1 Comment Was this review helpful to you? Yes No Sending feedback...
Thank you for your feedback. If this review is inappropriate, please let us know.
Sorry, we failed to record your vote. Please try again
5 of 6 people found the following review helpful By Benjamin Thomas VINE VOICE on March 4, 2000
Format: Mass Market Paperback
I enjoyed this novel in the Recluse series because it gives further insight into the complex magical system that Modesitt has created. It is fun to see how Justen changes through the book, and to watch the relationships with his brother, and other characters evolve. The pacing was a bit slow, just as in other Modesitt novels, and at times I got tired of the myriad of details he provides. Overall, enjoyable, especially the second half.
Comment Was this review helpful to you? Yes No Sending feedback...
Thank you for your feedback. If this review is inappropriate, please let us know.
Sorry, we failed to record your vote. Please try again
3 of 4 people found the following review helpful By Chip Hunter VINE VOICE on October 22, 2003
Format: Hardcover Verified Purchase
This book brings the Rucluce Saga full circle with the introduction of Justen the Gray and the destruction of Fairhaven. I was really excited about this story because I thought that those two topics could be really great. However, I was somewhat dissapointed in many aspects of this book. I don't really know what it was, but I just wasn't able to get into this book as much as I did the last couple. Much of the book seemed to drag on with very little being accomplished, and while the action was thrilling (with Justen and Gunnar whipping the Whites, and the Whites whipping innocent people in turn) it was few and far between. I think more could have been done with the druids (I don't feel like the reader really learns much about them) and with the Black Devil (which just supplied transport for Justen to get to Fairhaven) and what was with the metal rods that Justen used to kill those last Whites??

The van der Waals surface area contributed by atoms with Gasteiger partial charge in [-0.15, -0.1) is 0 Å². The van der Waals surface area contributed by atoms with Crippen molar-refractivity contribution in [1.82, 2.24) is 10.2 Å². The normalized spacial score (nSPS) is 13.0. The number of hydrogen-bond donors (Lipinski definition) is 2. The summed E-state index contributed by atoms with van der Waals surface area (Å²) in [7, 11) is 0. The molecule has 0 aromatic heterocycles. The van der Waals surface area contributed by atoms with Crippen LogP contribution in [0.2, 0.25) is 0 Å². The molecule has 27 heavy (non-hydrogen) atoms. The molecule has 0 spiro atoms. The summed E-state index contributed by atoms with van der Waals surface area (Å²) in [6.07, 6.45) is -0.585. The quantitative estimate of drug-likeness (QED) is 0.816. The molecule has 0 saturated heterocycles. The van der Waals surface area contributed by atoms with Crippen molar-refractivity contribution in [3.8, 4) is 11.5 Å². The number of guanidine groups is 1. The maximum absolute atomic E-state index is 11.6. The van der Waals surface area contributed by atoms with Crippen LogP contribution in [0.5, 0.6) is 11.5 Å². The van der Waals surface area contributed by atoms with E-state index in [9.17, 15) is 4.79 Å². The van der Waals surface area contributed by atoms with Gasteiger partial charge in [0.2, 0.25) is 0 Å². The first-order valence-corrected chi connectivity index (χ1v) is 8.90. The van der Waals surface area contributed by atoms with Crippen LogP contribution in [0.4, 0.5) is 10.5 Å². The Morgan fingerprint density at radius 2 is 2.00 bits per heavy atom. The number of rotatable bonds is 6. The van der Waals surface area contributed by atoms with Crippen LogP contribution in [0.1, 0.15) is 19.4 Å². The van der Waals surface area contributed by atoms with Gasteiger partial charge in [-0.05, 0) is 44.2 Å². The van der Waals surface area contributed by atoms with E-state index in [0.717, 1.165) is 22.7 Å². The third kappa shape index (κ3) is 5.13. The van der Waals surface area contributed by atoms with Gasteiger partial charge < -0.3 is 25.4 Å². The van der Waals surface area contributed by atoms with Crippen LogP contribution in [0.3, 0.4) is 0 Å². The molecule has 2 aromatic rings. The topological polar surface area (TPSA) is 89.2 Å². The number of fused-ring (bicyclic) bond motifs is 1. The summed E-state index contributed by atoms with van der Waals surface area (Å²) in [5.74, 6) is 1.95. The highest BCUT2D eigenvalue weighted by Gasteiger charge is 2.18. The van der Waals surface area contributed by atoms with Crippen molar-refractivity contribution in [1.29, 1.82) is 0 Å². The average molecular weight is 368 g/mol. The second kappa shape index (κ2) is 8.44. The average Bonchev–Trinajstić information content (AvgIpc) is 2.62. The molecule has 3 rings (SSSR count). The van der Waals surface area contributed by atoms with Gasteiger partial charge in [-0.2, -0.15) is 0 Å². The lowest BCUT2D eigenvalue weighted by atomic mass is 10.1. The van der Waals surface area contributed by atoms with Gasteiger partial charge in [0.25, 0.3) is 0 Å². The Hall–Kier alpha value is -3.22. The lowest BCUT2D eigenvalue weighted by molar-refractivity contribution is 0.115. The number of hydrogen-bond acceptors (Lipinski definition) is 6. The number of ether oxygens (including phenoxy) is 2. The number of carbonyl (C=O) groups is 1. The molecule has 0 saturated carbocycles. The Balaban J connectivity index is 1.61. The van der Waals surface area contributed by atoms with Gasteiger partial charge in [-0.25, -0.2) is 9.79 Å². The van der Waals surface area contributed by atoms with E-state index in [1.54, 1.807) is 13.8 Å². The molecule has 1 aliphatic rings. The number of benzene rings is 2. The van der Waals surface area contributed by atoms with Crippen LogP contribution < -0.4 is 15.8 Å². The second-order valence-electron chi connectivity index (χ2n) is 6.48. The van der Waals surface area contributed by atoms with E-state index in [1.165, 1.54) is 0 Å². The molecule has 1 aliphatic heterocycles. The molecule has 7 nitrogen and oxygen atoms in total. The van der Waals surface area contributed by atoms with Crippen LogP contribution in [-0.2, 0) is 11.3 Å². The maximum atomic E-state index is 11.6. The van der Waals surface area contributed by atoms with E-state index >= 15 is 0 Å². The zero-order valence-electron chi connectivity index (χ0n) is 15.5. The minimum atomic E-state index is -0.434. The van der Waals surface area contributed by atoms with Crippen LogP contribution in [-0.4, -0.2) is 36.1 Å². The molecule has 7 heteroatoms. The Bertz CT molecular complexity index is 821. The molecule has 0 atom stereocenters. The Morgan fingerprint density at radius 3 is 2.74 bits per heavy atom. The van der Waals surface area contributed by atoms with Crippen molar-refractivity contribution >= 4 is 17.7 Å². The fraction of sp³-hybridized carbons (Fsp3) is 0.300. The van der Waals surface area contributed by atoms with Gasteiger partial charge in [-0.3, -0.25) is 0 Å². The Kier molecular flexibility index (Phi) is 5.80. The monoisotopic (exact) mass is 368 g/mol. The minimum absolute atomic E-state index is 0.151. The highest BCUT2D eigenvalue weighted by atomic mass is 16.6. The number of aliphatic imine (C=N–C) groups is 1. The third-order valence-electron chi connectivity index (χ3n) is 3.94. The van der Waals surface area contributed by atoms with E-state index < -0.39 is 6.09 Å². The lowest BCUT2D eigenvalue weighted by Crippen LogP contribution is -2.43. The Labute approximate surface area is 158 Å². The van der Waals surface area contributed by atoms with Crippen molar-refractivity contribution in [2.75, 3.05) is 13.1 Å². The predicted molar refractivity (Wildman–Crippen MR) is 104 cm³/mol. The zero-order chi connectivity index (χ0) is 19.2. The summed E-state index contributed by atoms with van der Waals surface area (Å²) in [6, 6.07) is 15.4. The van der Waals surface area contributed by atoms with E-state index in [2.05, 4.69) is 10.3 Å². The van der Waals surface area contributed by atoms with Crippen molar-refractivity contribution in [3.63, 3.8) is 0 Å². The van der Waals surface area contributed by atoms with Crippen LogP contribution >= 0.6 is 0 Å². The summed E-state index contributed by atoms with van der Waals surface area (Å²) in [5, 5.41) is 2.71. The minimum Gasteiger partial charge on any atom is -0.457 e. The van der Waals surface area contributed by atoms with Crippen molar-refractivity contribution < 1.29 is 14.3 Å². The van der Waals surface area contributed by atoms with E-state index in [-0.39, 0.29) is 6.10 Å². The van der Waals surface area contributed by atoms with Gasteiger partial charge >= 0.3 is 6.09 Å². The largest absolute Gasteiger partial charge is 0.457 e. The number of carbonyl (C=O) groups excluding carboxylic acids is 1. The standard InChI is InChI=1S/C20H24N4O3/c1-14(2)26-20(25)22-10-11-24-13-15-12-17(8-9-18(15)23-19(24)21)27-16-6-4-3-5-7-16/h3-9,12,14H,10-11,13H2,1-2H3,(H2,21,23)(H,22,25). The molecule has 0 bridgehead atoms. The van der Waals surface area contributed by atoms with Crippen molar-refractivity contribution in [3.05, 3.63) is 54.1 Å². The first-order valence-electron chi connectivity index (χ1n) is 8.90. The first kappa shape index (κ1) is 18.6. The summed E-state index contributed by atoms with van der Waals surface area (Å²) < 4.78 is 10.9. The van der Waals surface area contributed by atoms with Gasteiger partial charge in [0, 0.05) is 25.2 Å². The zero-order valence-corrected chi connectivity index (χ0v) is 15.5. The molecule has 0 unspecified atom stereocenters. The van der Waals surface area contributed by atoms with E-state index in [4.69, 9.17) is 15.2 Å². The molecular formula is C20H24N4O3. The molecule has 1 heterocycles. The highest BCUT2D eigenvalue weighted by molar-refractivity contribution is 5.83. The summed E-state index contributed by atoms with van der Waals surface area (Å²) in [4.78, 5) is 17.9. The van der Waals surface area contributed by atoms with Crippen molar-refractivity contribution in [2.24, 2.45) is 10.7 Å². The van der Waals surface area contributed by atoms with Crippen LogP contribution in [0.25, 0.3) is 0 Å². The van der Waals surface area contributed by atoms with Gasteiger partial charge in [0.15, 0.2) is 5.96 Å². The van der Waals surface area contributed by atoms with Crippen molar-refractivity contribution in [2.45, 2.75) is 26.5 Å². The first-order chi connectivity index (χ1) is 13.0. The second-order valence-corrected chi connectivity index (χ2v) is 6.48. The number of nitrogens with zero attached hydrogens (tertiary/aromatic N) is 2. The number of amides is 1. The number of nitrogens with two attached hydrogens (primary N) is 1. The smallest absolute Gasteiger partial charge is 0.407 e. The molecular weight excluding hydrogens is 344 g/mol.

Look, this is a good book that fits nicely into the saga, but it just didn't live up to what I was expecting. I still look forward to the next book, in which the story returns to Lerris.
Comment Was this review helpful to you? Yes No Sending feedback...
Thank you for your feedback. If this review is inappropriate, please let us know.
Sorry, we failed to record your vote. Please try again
5 of 7 people found the following review helpful By FantasyFan on May 10, 2009
Format: Mass Market Paperback
I've read the first 3 books of "The Saga of Recluce", and found them bearable at best. Due to the good reviews on "The Order War", I decided to give it a try in the hopes that the series would pick up in excitement and plot development.

I can now safely say that this series is not worth continuing and has been the worst series I have ever read. In "The Order War", the main character, Justen, is almost an exact mold copy of the Black Wizards/Engineers that preceded him. He is an exceedingly simple and predictable character who talks, thinks and acts just like Lerris, Dorrin and Creslin. You can plug in any of the previous protagonists from the previous books into this new one and the story would be written in exactly the same way.

Similarly, the primary antagonists, Renwek, Zerchas and Beltar, are another set of dull, undeveloped characters who are mentioned intermittently throughout the book. Their only purpose is to discuss the obstacles they will place in the path of the hero of the book in the form of short conversations that are 1-2 pages long. They will converse amongst themselves and tell you exactly what they plan on doing to try to stop Justen. Again, there is so little character development that you can plug in any of the previous white wizards from the other Recluce books and the story would read the same.

Finally, my last issue with the book is it's lack of complexity and excitement. Modesitt likes to tell you exactly what everyone is thinking and what is going to happen. He drops extremely blatant hints about who might betray Recluce, yet no one does anything to confirm their suspicions or even to keep an eye on the person.
Read more ›
Comment Was this review helpful to you? Yes No Sending feedback...
Thank you for your feedback. If this review is inappropriate, please let us know.
Sorry, we failed to record your vote. Please try again

Most Recent Customer Reviews

Search

What Other Items Do Customers Buy After Viewing This Item?